St. Ambrose (339-397) was the bishop of the Italian city of Milan. He was the outstanding leader, preacher, and author in the Western part of the Christian Church during the 4th century.
Born in the city of Trier (now in Germany), Ambrose was the son of one of the highest-ranking administrative officials of the Roman Empire, the praetorian prefect of Gaul. After the early death of his father, the family returned to Rome, where Ambrose received the liberal education appropriate to a high-ranking Roman who was to practice law and advance to high office in government service. In his late 20s he was employed in legal work at the imperial court, and at about 30 he was named governor of two provinces of northern Italy, in which capacity he resided at Milan. On the death of the bishop of Milan in 374, the people of the city demanded that Ambrose be made bishop, and he reluctantly yielded.
Ambrose's career as bishop had three important aspects: the quality of his thought as a Christian intellectual, his role in the final phase of the Arian controversy, and his impact upon the relations between Church and Empire.
The Western Church of the 4th century was notably lacking in men of high intellectual capacity, especially compared to such Eastern figures as Athanasius and Gregory of Nyssa. Ambrose went far in the task of integrating the Christian faith with a total world view acceptable to the sophisticated Latin minds of his age. This task was soon to be brought to brilliant fulfillment at the hands of Augustine, who as a young man was much influenced by hearing sermons of Ambrose and who was baptized by him at Easter, 387. Deeply imbued with Neoplatonic currents of thought and widely read in religious authors whose language was Greek, Ambrose succeeded in communicating elevated conceptions of God and of the Christian pursuit of virtue. In particular, he effectively employed allegorical interpretations of the Old Testament and thus freed his hearers from the necessity of entertaining conceptions of God and of God's relations with men which appeared unworthy when understood at a literal level. A number of Ambrose's most important writings, for example, the commentary on Luke's Gospel, were the product of revising and combining the notes taken by enthusiastic listeners to his sermons preached on scriptural texts. His work On the Duties of the Clergy is one of the first comprehensive treatments of Christian ethics.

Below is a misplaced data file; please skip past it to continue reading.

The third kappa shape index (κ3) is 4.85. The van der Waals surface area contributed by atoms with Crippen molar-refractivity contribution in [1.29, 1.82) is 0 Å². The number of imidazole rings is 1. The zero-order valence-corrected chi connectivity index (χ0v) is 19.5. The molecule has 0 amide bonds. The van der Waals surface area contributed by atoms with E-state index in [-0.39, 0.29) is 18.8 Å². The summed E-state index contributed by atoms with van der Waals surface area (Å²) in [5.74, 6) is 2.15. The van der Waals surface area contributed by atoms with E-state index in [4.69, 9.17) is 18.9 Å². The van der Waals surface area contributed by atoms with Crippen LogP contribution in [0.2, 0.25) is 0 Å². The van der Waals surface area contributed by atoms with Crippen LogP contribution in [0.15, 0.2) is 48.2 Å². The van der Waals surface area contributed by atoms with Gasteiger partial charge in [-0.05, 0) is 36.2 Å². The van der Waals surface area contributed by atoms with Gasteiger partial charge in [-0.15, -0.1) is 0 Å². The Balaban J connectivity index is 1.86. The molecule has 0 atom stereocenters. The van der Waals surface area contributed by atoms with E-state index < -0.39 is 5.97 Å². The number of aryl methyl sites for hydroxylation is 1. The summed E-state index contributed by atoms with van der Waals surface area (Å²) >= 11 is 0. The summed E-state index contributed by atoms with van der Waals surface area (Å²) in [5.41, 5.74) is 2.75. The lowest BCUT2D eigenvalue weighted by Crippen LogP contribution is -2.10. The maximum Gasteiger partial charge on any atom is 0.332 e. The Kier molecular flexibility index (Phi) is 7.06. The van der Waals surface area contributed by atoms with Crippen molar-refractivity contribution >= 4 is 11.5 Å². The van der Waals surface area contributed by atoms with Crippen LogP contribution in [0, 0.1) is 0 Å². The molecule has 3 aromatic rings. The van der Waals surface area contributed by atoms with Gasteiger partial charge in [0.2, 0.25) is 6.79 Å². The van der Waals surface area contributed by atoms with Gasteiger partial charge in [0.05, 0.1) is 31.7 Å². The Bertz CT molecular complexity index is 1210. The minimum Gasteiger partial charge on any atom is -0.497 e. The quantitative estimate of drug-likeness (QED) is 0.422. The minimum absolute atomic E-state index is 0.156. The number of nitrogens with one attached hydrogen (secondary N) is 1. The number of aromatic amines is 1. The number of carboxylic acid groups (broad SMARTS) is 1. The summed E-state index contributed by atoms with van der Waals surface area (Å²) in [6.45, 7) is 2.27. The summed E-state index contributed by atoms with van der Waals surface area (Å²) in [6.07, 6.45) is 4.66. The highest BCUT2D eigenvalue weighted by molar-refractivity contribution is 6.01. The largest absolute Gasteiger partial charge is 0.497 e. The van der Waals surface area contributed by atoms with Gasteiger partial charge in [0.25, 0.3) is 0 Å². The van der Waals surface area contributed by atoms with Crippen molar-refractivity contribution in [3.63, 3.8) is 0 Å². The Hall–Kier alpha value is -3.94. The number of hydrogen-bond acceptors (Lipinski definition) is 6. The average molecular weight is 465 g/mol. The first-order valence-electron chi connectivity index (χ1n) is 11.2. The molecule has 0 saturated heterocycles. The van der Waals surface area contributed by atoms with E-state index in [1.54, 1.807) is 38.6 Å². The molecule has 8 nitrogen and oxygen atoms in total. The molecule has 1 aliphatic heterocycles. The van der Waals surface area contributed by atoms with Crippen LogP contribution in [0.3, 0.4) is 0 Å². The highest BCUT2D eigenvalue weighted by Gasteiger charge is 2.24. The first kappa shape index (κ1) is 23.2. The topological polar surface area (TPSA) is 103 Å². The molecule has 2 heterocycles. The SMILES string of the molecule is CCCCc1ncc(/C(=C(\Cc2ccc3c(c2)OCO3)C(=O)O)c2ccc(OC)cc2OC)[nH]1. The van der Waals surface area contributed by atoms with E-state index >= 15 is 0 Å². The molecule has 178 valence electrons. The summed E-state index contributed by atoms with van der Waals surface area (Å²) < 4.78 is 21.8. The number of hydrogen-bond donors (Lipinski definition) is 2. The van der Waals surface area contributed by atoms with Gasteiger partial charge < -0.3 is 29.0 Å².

The Arian controversy had raged in the Eastern Church since the early 320s. The central issue was whether belief in Christ as being fully God could be reconciled with strict monotheism. The orthodox answer to this question was affirmative, an answer that was finally ratified in the East at the Council of Constantinople in 381. In the same year a Western council met at the Italian city of Aquileia with Ambrose as president. His commanding leadership and vigilant political maneuvering assured the victory of the orthodox party, and nonorthodox bishops were removed from their sees by government action. In a series of dramatic incidents in 385-386, Ambrose, defying even an imperial threat on his life, successfully stood his ground in refusing to turn over a church in Milan for use by the nonorthodox party, one of whose powerful supporters was the Emperor's mother.
Ambrose held tenaciously to the central conviction that the Emperor, as a Christian, must execute his responsibilities as ruler in accord with the requirements of Christian faith. Threatening to excommunicate the Emperor, the bishop blocked a powerful movement in 384 toward erecting again the old pagan altar and statue of the goddess Victory in the Senate house at Rome. When, in 390, the emperor Theodosius, in a fit of rage over a bloody riot in the city of Thessalonica, had his soldiers massacre several thousand inhabitants, Ambrose brought the ruler to do public penance for his act of vengeance, again under threat of excommunication. The great bishop of Milan is therefore an important figure in the history of the relations between Church and State in the Western world. Ambrose served as bishop of Milan for 23 years until his death in 397.
Further Reading on St. Ambrose
The standard comprehensive work on Ambrose is F. Homes Dudden, The Life and Times of St. Ambrose (2 vols., 1935). A treatment of smaller scope but of great sensitivity is in Hans von Campenhausen, Men Who Shaped the Western Church (trans. 1964).